Cabaret – Review by Bonnie Goldberg

If you are wearing rose-colored glasses and dancing as fast as you can, the party can seem to roll on forever. But if remove those glasses, you may view an entirely different landscape where rumbles of fear are emerging and you need to plan your escape.

Welcome to the seemingly beautiful world of pre-World War II Berlin where the patrons of the Kit Kat Klub, led by the flamboyant Master of Ceremonies, are partying as if their lives depend on it. Music Theatre of Connecticut in Norwalk has a seat for you, front and center at their intimate stage, to witness the frantic frenzy of fun that is forced as the carousel spins faster and more feverishly out of control.

Weekends until Sunday, April 14th, MTC will present a fascinating peek behind the frivolity of the smash musical hit “Cabaret,” based on the book by Joe Masteroff, with music by John Kander and lyrics by Fred Ebb.

Eric Scott Kincaid is the sinister and persuasive Emcee, welcoming you to the party, dedicated to seeing you have a good time, cautioning you to leave your worries outside. For your entertainment, he has the delightful Sally Bowles, a sparkling Desiree Davar, to sing such songs as “Don’t Tell Mama” and “Cabaret.” The opportunistic Sally has latched on to the newly arrived to Berlin American writer Cliff Bradshaw, played engagingly by Nicholas Dromard, who hopes to gain inspiration for his novel. With Sally as his muse, to alternately distract or encourage, Cliff settles in to Fraulein Schneider’s (Anne Kanengeiser) rooming house and mingles with the other residents, Fraulein Kost (Hillary Ekwall) who entertains in a more intimate way sailors (Tony Conaty and Alex Drost) and Herr Schultz (Jim Schilling ) who runs a fruit store and doesn’t realize the dangers that his Jewish faith will pose.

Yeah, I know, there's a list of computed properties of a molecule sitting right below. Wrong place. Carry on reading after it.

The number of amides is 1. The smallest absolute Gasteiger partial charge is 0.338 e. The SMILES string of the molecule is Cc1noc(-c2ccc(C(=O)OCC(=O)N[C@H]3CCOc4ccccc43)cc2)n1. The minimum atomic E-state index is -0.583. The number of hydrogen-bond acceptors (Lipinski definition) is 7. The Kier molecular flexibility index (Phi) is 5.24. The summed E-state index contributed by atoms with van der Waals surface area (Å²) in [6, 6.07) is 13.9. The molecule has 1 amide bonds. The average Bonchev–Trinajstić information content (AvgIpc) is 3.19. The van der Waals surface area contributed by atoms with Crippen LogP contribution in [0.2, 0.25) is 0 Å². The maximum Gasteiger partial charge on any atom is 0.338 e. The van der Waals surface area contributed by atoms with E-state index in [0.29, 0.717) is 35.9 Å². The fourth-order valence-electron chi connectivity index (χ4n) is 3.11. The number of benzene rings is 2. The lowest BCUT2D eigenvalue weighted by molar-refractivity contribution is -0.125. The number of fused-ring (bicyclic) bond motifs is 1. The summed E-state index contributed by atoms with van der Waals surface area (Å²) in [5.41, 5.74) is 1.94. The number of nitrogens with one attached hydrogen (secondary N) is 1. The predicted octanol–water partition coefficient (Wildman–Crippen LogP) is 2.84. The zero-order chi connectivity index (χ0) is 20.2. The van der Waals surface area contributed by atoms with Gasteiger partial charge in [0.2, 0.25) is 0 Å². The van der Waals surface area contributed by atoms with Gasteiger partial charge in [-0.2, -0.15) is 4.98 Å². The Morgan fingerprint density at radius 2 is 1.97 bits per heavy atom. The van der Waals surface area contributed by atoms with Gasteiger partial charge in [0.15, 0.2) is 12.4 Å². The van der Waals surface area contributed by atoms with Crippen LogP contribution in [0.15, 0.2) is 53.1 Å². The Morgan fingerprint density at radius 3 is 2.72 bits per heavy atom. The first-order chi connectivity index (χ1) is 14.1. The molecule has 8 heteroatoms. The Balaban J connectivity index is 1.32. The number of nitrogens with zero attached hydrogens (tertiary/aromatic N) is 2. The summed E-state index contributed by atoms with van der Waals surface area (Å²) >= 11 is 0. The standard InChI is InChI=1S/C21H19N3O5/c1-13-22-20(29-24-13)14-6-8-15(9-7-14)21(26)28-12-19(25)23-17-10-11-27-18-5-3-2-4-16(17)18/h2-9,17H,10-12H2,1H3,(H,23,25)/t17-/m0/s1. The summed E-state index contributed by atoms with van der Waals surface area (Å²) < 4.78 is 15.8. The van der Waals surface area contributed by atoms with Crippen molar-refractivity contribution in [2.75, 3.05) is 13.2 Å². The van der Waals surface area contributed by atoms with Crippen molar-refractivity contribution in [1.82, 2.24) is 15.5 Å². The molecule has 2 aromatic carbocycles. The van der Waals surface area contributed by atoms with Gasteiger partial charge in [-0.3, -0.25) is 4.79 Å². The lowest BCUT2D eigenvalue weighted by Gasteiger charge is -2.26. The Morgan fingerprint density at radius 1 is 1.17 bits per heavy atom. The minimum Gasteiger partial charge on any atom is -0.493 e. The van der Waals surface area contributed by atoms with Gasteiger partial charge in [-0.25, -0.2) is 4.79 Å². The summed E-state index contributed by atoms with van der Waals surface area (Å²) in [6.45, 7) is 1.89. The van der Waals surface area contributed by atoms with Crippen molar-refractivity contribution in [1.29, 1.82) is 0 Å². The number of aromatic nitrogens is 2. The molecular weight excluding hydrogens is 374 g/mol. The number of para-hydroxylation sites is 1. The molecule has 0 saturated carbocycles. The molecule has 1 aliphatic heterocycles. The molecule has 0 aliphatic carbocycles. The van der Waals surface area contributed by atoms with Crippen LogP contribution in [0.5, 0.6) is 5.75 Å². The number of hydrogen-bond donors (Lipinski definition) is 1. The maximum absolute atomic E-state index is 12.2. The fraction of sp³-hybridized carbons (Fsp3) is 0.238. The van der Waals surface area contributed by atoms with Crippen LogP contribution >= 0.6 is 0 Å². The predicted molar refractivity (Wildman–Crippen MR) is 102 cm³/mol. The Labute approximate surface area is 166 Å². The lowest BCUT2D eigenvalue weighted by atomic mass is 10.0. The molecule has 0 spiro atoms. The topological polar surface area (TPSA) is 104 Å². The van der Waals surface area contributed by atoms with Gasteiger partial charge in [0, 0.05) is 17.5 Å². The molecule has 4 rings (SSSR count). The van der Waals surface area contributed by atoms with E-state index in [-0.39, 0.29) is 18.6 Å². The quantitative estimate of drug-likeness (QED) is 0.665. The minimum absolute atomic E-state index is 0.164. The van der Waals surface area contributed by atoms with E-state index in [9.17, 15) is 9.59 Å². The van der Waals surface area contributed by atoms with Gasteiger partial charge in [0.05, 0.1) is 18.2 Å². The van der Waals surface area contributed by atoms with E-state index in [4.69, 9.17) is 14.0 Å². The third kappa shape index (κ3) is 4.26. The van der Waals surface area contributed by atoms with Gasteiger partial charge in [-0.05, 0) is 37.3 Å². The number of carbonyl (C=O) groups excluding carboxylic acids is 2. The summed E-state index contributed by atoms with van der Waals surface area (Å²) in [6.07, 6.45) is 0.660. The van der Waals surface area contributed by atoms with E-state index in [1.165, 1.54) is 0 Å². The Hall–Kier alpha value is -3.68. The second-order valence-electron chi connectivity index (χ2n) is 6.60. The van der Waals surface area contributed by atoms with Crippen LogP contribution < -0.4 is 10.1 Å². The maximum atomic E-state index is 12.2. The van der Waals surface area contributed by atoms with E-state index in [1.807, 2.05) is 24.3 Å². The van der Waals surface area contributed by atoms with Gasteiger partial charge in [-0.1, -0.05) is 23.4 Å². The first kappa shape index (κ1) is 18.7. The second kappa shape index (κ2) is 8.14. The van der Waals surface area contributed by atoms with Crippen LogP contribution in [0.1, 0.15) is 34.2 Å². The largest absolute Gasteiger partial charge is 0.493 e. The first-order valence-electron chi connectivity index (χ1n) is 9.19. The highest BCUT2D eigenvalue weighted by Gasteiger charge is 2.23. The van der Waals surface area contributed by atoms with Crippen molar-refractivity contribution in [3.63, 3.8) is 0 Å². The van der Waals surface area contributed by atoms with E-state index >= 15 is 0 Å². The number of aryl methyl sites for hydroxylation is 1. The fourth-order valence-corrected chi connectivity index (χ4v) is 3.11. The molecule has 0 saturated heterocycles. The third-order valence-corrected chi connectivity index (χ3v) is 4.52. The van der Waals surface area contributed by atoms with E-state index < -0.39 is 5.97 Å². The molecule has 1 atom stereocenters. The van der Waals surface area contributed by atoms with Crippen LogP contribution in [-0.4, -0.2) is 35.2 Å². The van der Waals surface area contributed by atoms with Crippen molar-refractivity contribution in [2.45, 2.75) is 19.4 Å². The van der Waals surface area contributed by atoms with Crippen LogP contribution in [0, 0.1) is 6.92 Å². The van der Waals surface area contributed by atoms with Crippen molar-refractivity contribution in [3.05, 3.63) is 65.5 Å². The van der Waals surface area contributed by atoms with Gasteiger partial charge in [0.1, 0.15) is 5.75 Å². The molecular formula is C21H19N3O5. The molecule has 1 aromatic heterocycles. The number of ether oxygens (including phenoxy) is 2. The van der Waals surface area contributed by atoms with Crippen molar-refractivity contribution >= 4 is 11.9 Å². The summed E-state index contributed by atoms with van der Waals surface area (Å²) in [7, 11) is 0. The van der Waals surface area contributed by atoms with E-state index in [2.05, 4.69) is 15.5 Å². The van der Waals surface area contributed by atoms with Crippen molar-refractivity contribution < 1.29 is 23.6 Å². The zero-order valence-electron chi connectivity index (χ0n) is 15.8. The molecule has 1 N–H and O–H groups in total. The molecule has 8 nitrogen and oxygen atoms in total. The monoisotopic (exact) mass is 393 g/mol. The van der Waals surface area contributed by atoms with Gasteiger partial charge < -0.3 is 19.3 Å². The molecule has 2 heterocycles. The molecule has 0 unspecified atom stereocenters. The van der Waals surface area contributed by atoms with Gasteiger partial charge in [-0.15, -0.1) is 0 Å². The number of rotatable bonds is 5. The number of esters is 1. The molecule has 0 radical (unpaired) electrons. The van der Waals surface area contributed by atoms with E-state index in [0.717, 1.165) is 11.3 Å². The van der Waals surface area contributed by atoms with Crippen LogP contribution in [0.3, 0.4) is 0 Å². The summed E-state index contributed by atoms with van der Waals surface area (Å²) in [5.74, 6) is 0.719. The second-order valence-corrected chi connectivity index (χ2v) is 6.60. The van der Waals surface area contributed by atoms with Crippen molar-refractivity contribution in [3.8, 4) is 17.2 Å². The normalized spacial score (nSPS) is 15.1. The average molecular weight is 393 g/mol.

Cliff is quickly befriended by Ernst Ludwig, a devious Andrew Foote, who wants Cliff to carry out personal projects for him, to earn money, and help Ernst’s cause. When Cliff realizes Ernst is a Nazi, he is appalled. While Sally has her eyes closed to the truth, Cliff sees all too clearly how the world is slipping off its axis. Kevin Connors directs a splendid cast in a “perfectly marvelous” way.

For tickets ($30-55), call MTC, 509 Westport Avenue, behind Nine West Shoes, Norwalk 203-454-3883 or online at www.musictheatreofct.com. Performances are Friday at 8 p.m., Saturday at 4 p.m. and 8 p.m. and Sunday at 2 p.m.

Let the occupants of Berlin’s Kit Kat Klub entice you to relax with a drink, a dance and a song as they prepare a new script for Germany’s tomorrows. The relevance of this show at this time in our world cannot be ignored.

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